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Liberty News

Demolition begins on old performing arts and science buildings

September 12, 2014 : By Drew Menard/Liberty University News Service

Demolition takes place behind Liberty University's DeMoss Hall.

Liberty University began tearing down the last of the old academic buildings behind DeMoss Hall this week. The former science and performing arts halls were built during the late 1970s and early ’80s and up until last semester, students studied, performed, and conducted research within their walls. Now, as Liberty continues its $500 million campus rebuilding, new structures are being erected that are designed to provide top-notch learning environments for students for years, decades, and even centuries to come.

Following the demolition, Liberty will begin work on the Student Center — a three-story, 140,000-square-foot addition to DeMoss Hall. Two new academic buildings are also being constructed nearby, adjacent to the Jerry Falwell Library — a four-story, 121,000-square-foot Science Hall and the Center for Music and the Worship Arts, which includes a 140,000-square-foot educational wing and a 1,600-seat fine arts auditorium. These will be part of Liberty’s Academic Commons.

Dr. Stephen P. Kerr (’82), director of bands, was a student at Liberty when the Performing Arts Hall was constructed and has just begun his 25th year of teaching at Liberty, with countless hours spent impacting lives in the building. As a student, Kerr remembers kneeling in the mud under the building’s unfinished structure to pray for it.

“This building truly has served its purpose,” he said. “Those who prayed over and invested in this building, those who have taught within its walls, have realized how the building itself has served its purpose. It is not really so much about the building but what it gives us the opportunity to do — it gives us the opportunity to teach and to create great memories and relationships with others so that we might grow together and prepare people for … what the Lord has called them to do.”

Liberty University's campus in 1981.
This 1981 photograph of Liberty University's campus shows the Performing Arts Hall in the foreground on the left.

Kerr said that, just like the old buildings, the new ones at Liberty are being prayed over and invested in.

When Liberty alumnus Wayne Gray (’89) heard that the Performing Arts Hall was coming down, the Floridian promptly planned a stop in Lynchburg to visit it one last time. In the past decade, Gray has only been able to visit Liberty a couple of times and it had been years since he last came to Lynchburg. He arrived on Aug. 3 and toured campus with President Jerry Falwell, his wife Becki Falwell, and son Trey, the next day.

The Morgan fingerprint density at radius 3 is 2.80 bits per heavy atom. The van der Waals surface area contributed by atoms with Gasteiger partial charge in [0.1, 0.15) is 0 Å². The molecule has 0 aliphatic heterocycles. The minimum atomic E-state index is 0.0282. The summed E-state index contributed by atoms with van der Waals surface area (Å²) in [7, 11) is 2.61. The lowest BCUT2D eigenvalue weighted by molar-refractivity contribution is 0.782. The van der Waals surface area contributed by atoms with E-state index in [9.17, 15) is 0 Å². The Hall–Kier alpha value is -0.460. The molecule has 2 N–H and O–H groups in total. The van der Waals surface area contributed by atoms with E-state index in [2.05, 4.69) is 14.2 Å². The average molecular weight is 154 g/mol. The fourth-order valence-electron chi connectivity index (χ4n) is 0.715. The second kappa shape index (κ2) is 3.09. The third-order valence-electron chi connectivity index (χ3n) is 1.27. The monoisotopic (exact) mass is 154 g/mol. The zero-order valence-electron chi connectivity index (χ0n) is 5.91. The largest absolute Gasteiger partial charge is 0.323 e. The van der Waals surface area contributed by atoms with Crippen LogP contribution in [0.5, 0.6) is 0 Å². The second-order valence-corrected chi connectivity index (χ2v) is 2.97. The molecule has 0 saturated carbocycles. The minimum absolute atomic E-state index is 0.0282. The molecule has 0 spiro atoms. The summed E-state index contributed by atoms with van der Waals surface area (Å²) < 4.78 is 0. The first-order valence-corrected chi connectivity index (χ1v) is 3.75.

“I had to make a trip down here,” Gray said, “to see (the building) one last time before they tear it down. I spent the vast majority of my college career in that building.”

Gray majored in theater and participated in a number of plays, which at that time were held in the performing arts building. He was also a member of the drama ministry team The King’s Players.

After graduating, he acted for several years, including performing in “Shear Madness” at the John F. Kennedy Center for the Performing Arts in Washington, D.C. He now invests in real estate with his wife and travels the country speaking on the subject.

Gray visited the Performing Arts Hall on his own the night of his arrival and spent about an hour reminiscing.

“So many names of people I haven’t thought about in years kept coming to mind, people who had a big influence in my life. It was overwhelming … some of the best memories of my life were here at Liberty.”

As a student, he remembers Liberty founder Dr. Jerry Falwell — as he often did — sharing his dream for what Liberty would one day become.

“I can remember, in those first chapel services back then, him talking about the fact that this would one day be the Notre Dame for evangelical young people,” Gray said. “We never could have pictured this … that is where Liberty is at now.”

Though for many, like Kerr and Gray, it is bittersweet to see a building so full of memories torn down, Gray said it is necessary for progress.

“(Visiting campus after all these years), it is mind-boggling. It is not the same place in the sense that structurally everything is different,” he said. “Liberty needed to develop to where it is now and I am just so proud of the fact that it has thrived over the years. It is definitely a place I want to send my children; there is no doubt about that.”

After walking around the old building with the Falwells, Gray went to see Tower Theater, Liberty’s stage for Broadway-caliber productions, for the first time. He said he was blown away.

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